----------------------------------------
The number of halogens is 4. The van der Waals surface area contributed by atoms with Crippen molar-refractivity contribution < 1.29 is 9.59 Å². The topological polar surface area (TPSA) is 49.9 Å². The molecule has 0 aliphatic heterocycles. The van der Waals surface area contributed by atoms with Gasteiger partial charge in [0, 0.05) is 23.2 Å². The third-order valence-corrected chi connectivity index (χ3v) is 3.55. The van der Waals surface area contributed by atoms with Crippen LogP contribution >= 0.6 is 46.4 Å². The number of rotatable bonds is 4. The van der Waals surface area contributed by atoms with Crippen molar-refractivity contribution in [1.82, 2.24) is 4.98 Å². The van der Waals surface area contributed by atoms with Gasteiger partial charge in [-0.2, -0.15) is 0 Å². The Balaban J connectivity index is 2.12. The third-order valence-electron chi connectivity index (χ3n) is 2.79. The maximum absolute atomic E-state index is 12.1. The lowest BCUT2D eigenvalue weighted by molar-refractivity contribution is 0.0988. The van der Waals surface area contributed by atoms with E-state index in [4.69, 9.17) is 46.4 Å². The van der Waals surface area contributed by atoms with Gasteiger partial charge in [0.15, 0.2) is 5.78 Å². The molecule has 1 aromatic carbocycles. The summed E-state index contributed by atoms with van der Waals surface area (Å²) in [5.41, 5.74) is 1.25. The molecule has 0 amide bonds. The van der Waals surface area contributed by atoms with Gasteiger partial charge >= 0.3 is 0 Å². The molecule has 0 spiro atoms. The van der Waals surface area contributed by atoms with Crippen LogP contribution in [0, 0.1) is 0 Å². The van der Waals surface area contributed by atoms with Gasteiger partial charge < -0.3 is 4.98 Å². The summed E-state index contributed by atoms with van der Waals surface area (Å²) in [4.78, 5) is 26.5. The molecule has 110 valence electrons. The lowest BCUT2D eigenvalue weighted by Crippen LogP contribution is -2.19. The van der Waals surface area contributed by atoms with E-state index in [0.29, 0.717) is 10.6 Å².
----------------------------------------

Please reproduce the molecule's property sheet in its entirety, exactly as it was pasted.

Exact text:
The number of halogens is 4. The van der Waals surface area contributed by atoms with Crippen molar-refractivity contribution < 1.29 is 9.59 Å². The topological polar surface area (TPSA) is 49.9 Å². The molecule has 0 aliphatic heterocycles. The van der Waals surface area contributed by atoms with Gasteiger partial charge in [0, 0.05) is 23.2 Å². The third-order valence-corrected chi connectivity index (χ3v) is 3.55. The van der Waals surface area contributed by atoms with Crippen LogP contribution >= 0.6 is 46.4 Å². The number of rotatable bonds is 4. The van der Waals surface area contributed by atoms with Crippen molar-refractivity contribution in [1.82, 2.24) is 4.98 Å². The van der Waals surface area contributed by atoms with Gasteiger partial charge in [-0.2, -0.15) is 0 Å². The Balaban J connectivity index is 2.12. The third-order valence-electron chi connectivity index (χ3n) is 2.79. The maximum absolute atomic E-state index is 12.1. The lowest BCUT2D eigenvalue weighted by molar-refractivity contribution is 0.0988. The van der Waals surface area contributed by atoms with E-state index in [4.69, 9.17) is 46.4 Å². The van der Waals surface area contributed by atoms with Gasteiger partial charge in [0.15, 0.2) is 5.78 Å². The molecule has 1 aromatic carbocycles. The summed E-state index contributed by atoms with van der Waals surface area (Å²) in [5.41, 5.74) is 1.25. The molecule has 0 amide bonds. The van der Waals surface area contributed by atoms with Gasteiger partial charge >= 0.3 is 0 Å². The molecule has 0 spiro atoms. The van der Waals surface area contributed by atoms with Crippen LogP contribution in [0, 0.1) is 0 Å². The van der Waals surface area contributed by atoms with Gasteiger partial charge < -0.3 is 4.98 Å². The summed E-state index contributed by atoms with van der Waals surface area (Å²) in [4.78, 5) is 26.5. The molecule has 110 valence electrons. The lowest BCUT2D eigenvalue weighted by Crippen LogP contribution is -2.19. The van der Waals surface area contributed by atoms with E-state index in [0.29, 0.717) is 10.6 Å².